How to Attack Doglegs on Windy Days

Robin Griggs
The situation

\nYou're on the tee of a 400-yard par 4 that doglegs to the left and the pin is cut on the far left side of the green. There's tree trouble to the left of the fairway and water up the right side, and a stiff wind is blowing from left to right.

\nThe Top 100 Teachers Say

45% — Play your fade and ride the wind
22% — Fight the wind and play a draw
19% — Hit into the wind and let it blow your ball back
14% — Other (long-iron, hybrids, low shots)

\nIf you can work the ball
Play a hold-up draw (Yellow Arrow)

\nSet up: Middle of tee box
Aim: Center of fairway
Swing: Play your everyday draw with a 3-wood (it's easier to shape than a driver). The left-to-right wind and right-to-left shot shape should even out, putting you in the middle.
Pro: Takes water out of play.
Con: Overcook it and you'll be in the trees; undercook it and you're in the drink.

\n"Always err on the opposite side of a dogleg. You can still make par even if you hit into the water off the tee."
Top 100 Teacher Anne Cain

\nIF YOU FEAR SHAPING SHOTS
Play into the wind (Blue Arrow)

\nSet up: Toward right tee marker
Aim: Left side of fairway
Swing: Don't make any setup or swing adjustments. Make your regular swing with either your driver or 3-wood and hit toward the left edge of the fairway. The wind should blow the ball back to the center.
Pro: No need to make any setup or swing adjustments.
Con: Slight loss of distance.

\n"Most of a hole's yardage occurs before the dogleg — hit only what you need to get past the bend and in the fairway, even if it's an iron."
Top 100 Teacher Kevin Walker

\nIF YOU'RE A FADER
Ride the wind (Red Arrow)

\nSet up: Toward right tee marker
Aim: Up the left side
Swing: Hit your driver and start the ball up the edge of the treeline. The combined effects of the left-to-right wind and left-toright spin should put you in the right side of the fairway.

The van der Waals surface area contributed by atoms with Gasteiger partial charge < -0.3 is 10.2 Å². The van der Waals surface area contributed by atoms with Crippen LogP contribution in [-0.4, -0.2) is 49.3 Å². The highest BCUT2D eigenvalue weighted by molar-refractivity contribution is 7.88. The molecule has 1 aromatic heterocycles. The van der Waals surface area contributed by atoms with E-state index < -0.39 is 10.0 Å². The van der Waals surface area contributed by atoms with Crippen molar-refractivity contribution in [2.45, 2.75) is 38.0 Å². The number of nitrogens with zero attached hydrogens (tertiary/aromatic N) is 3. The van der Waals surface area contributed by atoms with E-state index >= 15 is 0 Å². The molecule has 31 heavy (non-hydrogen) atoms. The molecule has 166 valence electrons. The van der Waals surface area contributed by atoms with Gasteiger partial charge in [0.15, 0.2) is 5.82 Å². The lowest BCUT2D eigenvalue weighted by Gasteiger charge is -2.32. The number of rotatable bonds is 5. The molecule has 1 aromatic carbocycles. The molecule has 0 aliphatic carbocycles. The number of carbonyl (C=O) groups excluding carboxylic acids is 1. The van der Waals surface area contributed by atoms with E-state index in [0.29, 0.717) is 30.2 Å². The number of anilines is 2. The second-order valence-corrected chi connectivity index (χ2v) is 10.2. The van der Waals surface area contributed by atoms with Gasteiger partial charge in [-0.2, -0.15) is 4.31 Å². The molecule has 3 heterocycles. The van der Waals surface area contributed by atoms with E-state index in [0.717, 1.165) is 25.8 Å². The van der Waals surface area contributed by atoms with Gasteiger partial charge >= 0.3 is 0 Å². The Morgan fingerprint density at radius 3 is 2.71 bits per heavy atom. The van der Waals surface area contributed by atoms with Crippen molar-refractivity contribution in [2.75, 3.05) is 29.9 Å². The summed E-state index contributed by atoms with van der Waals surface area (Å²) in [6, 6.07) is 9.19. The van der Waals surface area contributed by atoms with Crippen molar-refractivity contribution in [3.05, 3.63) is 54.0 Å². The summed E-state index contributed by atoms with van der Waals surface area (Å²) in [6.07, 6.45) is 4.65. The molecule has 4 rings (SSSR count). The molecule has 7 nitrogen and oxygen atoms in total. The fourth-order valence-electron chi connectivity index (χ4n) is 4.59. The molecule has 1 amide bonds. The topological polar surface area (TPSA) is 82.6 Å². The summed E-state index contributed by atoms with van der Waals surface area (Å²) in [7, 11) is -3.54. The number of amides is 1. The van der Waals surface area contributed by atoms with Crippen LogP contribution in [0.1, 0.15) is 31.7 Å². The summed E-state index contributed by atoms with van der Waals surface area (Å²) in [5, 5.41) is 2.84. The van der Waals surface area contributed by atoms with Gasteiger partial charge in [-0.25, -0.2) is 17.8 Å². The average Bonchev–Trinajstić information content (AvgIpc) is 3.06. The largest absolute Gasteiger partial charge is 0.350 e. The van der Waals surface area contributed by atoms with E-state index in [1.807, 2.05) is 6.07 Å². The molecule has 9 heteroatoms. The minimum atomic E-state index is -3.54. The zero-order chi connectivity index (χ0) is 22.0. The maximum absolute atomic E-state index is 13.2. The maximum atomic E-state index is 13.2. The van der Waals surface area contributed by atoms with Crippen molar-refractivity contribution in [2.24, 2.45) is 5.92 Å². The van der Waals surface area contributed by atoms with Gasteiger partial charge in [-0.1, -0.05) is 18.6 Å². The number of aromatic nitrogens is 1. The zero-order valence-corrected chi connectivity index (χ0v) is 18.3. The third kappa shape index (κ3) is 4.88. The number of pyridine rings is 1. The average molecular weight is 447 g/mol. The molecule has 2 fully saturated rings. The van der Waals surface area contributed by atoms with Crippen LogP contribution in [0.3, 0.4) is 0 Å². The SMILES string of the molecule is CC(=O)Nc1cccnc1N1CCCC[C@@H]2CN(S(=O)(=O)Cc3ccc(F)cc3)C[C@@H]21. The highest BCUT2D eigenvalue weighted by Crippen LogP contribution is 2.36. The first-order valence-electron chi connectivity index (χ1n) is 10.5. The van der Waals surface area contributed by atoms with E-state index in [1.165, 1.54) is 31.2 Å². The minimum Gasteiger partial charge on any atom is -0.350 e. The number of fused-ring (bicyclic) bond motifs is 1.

Pro: Takes the trees out of play.
Con: None, unless you really slice it.

\n"With the pin cut left, position A is the right side of the fairway because it gives you the clearest view of your target. Distance is never as important as hitting to the correct side."
Top 100 Teacher Mike Adams

\nAsk The Top 100
Expert advice from the best teachers in the game

\nQuestion: I often hit pop-ups with my sand wedge. What causes this?
Greg M., Boston, Mass.

\nAnswer: You're not staying low and you're not staying long. Staying low means not standing up before you finish your swing. Fight curiosity and the urge to "peek" at your result and keep your head down and your spine angle intact throughout the shot. Also, play the ball back of center in your stance to encourage a lower trajectory.

\nStaying long means moving your club along the line of flight after impact. This will not only help you hit the ball crisply, but will get it flying toward your target. After impact, try to shake hands with the pin, extending your right arm down the target line. It helps if you finish low with your arms in front of your body, not above your shoulders.
Top 100 Teacher Craig Shankland LPGA International, Daytona Beach, Fla.

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